The short-growing plant forms an interesting symmetrical rosette and well-defined leaves reaching one to two feet tall and two feet wide. It is usually stem-less and solitary in its growth habit. Butterfly agave has small, attractive, silvery blue leaves with reddish spines along the edges and a terminal spine. The species offers variations in its leaf shape, size, and color. After about ten years, in fall or winter months, it produces a ten- to fifteen-foot tall flower spike with a panicle of light green flowers tinged with red bracts. Use it in containers, rock gardens, low planters, and raised beds. The smaller agave looks nice when planted in groupings with other agaves species and in succulent gardens. The plant was used by the Nahuatl-speaking tribes in central Mexico to make an alcoholic beverage. It is native to the semiarid Mexican states of Puebla and Oaxaca, growing from 4,500 to 7,500 feet.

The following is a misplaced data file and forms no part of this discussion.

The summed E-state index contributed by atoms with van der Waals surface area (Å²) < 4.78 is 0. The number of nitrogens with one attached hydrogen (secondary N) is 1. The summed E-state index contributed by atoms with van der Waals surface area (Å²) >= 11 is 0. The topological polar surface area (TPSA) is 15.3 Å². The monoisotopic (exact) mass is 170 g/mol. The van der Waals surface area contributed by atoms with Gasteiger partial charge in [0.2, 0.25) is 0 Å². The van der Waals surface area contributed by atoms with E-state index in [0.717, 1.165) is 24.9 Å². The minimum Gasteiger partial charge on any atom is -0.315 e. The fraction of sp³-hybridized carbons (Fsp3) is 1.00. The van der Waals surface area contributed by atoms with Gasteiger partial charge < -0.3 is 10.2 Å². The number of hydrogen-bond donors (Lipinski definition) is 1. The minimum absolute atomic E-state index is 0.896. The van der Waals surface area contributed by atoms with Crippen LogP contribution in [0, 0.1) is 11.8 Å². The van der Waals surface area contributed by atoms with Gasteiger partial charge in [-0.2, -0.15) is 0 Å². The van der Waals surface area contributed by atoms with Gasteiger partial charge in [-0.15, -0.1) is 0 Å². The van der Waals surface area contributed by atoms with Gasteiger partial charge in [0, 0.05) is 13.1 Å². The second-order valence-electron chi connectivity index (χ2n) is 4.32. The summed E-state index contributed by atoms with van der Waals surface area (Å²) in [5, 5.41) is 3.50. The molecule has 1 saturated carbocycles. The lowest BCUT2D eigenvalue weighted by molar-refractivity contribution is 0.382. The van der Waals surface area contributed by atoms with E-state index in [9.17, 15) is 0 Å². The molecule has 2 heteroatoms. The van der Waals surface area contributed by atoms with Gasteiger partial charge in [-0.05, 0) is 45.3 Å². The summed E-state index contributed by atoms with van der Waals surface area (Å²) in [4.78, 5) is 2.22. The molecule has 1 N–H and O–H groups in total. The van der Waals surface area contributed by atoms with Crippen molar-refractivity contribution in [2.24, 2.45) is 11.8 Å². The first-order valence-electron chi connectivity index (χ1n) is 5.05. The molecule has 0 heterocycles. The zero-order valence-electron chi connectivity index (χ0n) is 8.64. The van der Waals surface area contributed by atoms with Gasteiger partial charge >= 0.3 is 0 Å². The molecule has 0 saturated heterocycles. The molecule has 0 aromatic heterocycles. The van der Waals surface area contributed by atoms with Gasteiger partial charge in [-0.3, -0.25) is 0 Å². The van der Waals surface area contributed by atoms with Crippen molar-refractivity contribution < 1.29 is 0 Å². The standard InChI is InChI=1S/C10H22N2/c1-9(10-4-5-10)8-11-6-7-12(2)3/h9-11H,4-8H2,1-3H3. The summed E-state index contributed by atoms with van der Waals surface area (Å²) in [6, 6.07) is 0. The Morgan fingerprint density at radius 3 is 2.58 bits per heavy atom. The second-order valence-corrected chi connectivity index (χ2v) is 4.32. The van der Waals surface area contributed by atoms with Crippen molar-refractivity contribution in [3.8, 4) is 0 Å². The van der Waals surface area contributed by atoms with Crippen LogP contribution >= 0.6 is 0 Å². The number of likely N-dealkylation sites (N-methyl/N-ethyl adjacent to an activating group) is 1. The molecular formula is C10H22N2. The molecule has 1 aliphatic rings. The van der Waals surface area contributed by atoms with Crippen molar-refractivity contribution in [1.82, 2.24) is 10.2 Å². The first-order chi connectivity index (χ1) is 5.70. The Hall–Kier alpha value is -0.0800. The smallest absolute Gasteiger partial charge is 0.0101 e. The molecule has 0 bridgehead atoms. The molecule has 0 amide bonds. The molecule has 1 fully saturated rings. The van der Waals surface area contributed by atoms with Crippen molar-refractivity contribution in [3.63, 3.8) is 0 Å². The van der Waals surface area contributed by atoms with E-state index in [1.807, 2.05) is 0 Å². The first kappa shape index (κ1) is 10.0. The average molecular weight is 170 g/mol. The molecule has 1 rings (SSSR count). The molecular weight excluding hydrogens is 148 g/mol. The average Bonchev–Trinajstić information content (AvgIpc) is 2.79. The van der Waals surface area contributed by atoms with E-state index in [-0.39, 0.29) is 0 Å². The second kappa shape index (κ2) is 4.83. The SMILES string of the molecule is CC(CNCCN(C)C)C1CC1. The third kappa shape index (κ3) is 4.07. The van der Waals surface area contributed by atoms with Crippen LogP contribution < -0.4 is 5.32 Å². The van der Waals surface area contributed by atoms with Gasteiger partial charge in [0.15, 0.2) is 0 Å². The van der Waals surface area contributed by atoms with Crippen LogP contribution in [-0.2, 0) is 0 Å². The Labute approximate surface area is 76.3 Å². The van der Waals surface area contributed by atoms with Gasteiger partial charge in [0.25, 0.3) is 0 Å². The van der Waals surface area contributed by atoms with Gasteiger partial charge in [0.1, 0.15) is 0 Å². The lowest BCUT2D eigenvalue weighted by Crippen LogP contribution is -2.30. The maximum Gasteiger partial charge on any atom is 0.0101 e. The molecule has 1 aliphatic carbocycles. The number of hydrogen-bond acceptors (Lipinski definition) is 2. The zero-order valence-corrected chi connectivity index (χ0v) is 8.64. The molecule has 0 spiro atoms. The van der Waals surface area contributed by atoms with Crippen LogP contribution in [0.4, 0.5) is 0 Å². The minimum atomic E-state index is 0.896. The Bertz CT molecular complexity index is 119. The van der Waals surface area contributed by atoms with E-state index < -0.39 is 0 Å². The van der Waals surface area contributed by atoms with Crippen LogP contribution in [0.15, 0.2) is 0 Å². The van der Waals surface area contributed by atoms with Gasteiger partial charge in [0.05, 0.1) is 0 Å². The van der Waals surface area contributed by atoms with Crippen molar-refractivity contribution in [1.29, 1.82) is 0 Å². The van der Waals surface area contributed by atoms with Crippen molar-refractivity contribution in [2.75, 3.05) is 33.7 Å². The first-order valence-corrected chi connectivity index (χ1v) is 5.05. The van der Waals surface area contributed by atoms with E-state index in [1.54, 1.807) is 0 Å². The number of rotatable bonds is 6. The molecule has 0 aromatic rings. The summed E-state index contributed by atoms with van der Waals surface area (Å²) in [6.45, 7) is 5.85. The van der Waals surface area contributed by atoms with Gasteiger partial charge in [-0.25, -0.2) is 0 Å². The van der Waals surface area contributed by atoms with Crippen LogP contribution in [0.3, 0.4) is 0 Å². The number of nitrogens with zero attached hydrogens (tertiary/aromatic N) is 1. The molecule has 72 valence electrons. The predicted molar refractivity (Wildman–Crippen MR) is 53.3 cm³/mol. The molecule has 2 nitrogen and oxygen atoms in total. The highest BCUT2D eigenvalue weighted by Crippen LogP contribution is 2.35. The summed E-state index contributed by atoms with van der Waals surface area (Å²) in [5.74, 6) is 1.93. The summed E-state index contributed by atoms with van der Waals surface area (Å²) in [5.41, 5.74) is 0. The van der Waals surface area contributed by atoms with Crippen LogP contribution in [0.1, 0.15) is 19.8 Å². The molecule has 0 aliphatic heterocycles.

The plant enjoys full sun, hot conditions, reflected heat, and well-draining soil. Though it is drought-resistant, provide it with supplemental irrigation during the hot, dry summer. It is hardy to about twenty-five to thirty degrees Fahrenheit and needs some protection from frost.